Simplest solution: let’s all boycott these silly masquerades until the lenders see that the extra cost and possible liability of the REDC hucksters is a mistake and that the trustees can handle the trustee sales just fine down at the courthouse.


#9

Christopher G. -
Since the fees and costs are set by statute - doesn’t matter how much the benef. might be paying auction.com in extra costs. (Assuming they aren’t violating the law.) As a practical matter, since the lender never comes anywhere near recovering its money - a junior lien or the home homeowner is not harmed.
As far as their REO sales - I thought it was well known that most of them are not sold. Some are (I know of one for sure in a bldg. where I had/sold a unit that I bot at a reg. sale on the steps.). Who is harmed by this activity? It may be frustrating to a newbie who doesn’t know the game. Since they are looking for retail buyers and offer financing in many cases, I’m sure they put some deals together.


#10

On line auction homes keep coming back to be re-auctioned. We have seen several homes come back over 5 times. We have bid and were never PRE-QUALIFIED. You may be bidding against people that dont have the money and are unable to complete the purchase. Then if you win the bid you will be told that you did not meet the reserve and will be increasing your price to accommodate a banker.


#11

I know this has been discussed in other forum threads, but it merits a repeat mention here. There are two general categories of “foreclosure” auctions that Auction.com regularly facilitates in CA and other states…

  1. Real Estate Owned (REO) auctions
  2. Trustee Sales

Under their “post foreclosure” REO auctions (aka bank owned), they disclose that the seller may or may not opt to accept the “winning bid” if it is lower than the seller’s (bank’s) minimum reserve amount. Hence, Christopher’s comment above - “we have seen several homes come back over 5 times.” What I don’t like about this tactic is that many newbie investors walk away from the auction believing they have purchased the property at auction only to later learn the bank wants them to pony up extra $$$ to meet the “minimum reserve.”

Under Trustee Sales, Auction.com must play by a different set of rules and must comply with CA Civil Code. The tuxedo clad Auction.com staff will generally rent out a community center or other conference facility and consolidate their sales in a particular area on one day that week. They quite evidently are working with lenders to post low-ball opening bids and they post these bids well in advance of the auction (trustee sale) date. This ensures that they will fill up the conference room with eager investors. Auction.com will often credit bid on behalf of the lender through the auctioneer, and this will steadily move the price up to the level where the lender is willing to sell to a 3rd party investor. This tactic differs from the minimum reserve amt in the REO auctions in that the auctioneer needs to credit bid right then and there (during the auction) and there is no one walking away from Auction.com’s trustee sales believing (wrongly) that they have just bought a property only to learn later (after getting emotionally invested) “oops … you didn’t meet the minimum reserve … now pay up.”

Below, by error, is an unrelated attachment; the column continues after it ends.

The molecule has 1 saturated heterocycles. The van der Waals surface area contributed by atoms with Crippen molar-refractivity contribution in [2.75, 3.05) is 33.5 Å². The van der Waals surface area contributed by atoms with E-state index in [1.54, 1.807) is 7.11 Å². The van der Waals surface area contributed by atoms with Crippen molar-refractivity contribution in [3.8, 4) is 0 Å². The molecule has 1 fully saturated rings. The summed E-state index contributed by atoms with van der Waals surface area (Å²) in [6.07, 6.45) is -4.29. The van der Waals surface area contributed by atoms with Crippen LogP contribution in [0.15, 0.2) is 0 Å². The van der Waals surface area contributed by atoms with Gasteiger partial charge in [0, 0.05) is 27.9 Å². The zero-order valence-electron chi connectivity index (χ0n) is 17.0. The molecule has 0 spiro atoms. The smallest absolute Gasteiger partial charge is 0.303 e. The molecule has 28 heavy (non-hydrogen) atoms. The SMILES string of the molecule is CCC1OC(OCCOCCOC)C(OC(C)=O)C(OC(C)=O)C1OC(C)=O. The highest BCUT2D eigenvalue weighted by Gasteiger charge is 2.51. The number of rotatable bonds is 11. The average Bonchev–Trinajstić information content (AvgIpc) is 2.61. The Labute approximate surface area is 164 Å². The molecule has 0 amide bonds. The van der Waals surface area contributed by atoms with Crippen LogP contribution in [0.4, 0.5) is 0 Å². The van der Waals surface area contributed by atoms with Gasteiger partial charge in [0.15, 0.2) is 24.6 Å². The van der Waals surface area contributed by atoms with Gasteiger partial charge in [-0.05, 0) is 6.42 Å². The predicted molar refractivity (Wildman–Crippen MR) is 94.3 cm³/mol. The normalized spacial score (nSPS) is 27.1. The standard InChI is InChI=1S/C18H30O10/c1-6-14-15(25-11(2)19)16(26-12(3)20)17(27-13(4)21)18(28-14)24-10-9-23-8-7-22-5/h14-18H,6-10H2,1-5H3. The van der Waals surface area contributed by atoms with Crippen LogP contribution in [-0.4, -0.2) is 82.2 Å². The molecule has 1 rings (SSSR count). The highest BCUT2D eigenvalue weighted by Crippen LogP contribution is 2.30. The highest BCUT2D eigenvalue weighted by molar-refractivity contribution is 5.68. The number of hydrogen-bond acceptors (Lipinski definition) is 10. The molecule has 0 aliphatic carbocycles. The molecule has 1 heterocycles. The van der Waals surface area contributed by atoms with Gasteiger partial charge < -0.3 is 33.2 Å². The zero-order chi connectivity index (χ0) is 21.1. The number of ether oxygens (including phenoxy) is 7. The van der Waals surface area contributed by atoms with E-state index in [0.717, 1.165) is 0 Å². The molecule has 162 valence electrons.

What I am curious about is how Auction.com “works w lenders” to come up with their opening bids? Is Auction.com contractually empowered by lenders to unilaterally determine and post opening bid amounts? Auction.com opening bids are often, in practice, “phantom bids,” because IF the lender does not want to sell at that discounted (below full debt owed) amount, then they (lender/trustee) will instruct Auction.com to credit bid up, up, up. This can happen at any court house trustee sale, but “credit bidding” is more common via Auction.com events.

Auction.com is clearly motivated to “pack the house” … and they know that posting low bids, and posting them early, will accomplish that mission. My guess is that they have made it clear to lenders that if you sign on the dotted line and allow us to do your trustee sales, then you MUST give us bids early and you MUST make them enticingly low. That would be great for many investors (except pros who oft benefit from late bids) but alas … is the bid real or just pure fantasy? I know how the game is played and understand that bids are often not real. My problem with the process is the long drive that I often have to make to get to the Auction.com venue. The time and money spent to get there is not inconsequential. So, if there’s only one Auction.com property on your list, the long drive is commonly for naught (phantom bid or postponement). Moreover, posting low/phantom bids, well before the lender is genuinely prepared to release (formally authorize) the property for “sale,” dilutes the credibility of the process. But “it works” and hence I do not expect any changes to be made unless they are written into State code. CA legislators … are you listening?


#12

Danny -
Who is harmed by the practices of auction.com? Since any money bid would ALL go to the lender - if the lender doesn’t like the way the auction was/is held - they don’t have to use that method. After the first time, the prospective bidder knows how auction.com, working with the lender, runs the sale. If they don’t like it, they don’t have to partake.


#13

Hi Mike,
Your point is well taken. Neither beneficiaries (lenders) nor 3rd party investors ?have to? participate at an Auction.com event. And as long as Auction.com follows civil code governing trustee sales, then I have no reason to ring any alarm bells.